There are two main types of pickup: magnetic and piezoelectric. Electric guitars use magnetic pickups, in which small coils react to the movement of the metal strings. Magnetic pickups can also be used on steel string acoustic guitars, but won't work with nylon strings, so many acoustic guitars (and all nylon stringed ones) use piezoelectric pickups, in which a small disc of piezoelectric material picks up vibrations directly from the body of the guitar (usually somewhere on the back of the soundboard).
People using steel-string guitars sometimes like to use both, either by using a soundhole-mounted magnetic pickup in addition to a sounndboard-mounted piezo, or by using a hybrid pickup which combines the two technologies. This can be essential if you're playing in a percussive style - a traditional magnetic pickup won't react to body slaps (though there are "floating" designs around now which do).
With a magnetic pickup the choice of wood etc. will only affect the sound very, very indirectly and will probably not be discernible. With a piezo pickup you are recording the vibrations directly from the wood, so if there is a difference between different tonewoods (and that's a big if...) and if your pickup has a good enough frequency response then you should in theory be able to hear it in the output.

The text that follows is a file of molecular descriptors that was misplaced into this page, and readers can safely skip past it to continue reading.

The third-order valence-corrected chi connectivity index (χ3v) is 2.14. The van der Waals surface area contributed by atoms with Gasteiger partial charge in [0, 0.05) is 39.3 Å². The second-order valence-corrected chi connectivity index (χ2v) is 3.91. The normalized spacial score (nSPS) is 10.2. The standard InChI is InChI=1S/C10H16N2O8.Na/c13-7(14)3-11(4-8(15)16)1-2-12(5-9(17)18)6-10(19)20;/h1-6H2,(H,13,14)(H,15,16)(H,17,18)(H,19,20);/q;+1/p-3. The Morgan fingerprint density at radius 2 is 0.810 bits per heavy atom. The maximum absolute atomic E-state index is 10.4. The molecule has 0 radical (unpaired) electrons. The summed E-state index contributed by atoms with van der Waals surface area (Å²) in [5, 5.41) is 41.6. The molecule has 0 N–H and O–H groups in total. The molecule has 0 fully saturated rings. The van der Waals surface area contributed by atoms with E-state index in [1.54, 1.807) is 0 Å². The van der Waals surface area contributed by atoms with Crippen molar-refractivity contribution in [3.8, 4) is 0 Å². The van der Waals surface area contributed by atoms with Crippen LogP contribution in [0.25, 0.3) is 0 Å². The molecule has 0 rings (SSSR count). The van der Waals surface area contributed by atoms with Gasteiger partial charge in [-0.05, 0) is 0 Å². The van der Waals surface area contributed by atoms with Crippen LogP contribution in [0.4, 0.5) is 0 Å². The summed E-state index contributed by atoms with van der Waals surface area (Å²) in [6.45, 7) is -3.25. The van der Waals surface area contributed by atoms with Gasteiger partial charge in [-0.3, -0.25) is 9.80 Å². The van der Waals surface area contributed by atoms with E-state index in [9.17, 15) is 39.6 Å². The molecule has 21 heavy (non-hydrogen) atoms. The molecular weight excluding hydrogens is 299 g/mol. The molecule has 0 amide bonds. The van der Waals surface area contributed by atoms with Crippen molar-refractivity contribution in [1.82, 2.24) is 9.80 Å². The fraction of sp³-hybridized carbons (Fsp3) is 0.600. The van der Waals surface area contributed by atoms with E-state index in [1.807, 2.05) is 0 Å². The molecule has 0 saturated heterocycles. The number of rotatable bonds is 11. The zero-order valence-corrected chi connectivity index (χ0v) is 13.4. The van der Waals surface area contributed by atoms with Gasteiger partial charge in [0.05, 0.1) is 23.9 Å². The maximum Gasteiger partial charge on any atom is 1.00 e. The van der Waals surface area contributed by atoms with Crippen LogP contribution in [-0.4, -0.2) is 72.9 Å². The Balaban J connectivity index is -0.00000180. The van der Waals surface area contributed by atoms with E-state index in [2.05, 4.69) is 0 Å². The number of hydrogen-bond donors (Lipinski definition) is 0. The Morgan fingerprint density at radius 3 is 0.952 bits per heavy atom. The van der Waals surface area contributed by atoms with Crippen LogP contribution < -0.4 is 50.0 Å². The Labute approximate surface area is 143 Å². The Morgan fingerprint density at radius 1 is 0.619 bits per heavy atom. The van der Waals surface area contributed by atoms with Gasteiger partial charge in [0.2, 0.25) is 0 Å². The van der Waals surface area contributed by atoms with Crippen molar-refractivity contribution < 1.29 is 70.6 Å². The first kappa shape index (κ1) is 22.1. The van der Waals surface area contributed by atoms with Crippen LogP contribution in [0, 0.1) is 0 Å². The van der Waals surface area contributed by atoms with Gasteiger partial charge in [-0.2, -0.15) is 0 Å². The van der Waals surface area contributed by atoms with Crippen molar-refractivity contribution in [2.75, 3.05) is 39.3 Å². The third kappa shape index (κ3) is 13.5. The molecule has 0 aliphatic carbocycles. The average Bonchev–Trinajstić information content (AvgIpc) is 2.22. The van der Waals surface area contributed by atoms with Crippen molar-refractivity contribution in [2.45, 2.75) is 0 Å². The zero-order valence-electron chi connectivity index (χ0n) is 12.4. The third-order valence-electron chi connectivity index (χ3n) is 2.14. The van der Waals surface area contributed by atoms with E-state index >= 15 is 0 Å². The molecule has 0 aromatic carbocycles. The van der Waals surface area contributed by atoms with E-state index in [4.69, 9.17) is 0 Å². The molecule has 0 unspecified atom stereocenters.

A good pickup can produce a pretty nice sound, but it still won't pick up all the subtleties of an acoustic guitar's sound because it's only listening to one spot on the body (or sometimes two). I have heard some very nice recordings of acoustic guitars through pickups, but in my personal experience you get a better result with a couple of good mics, or preferably just your ears.
FWIW I have a very expensive luthier-made nylon string which has a lovely rich sound but sounds completely dead through its relatively high quality pickup.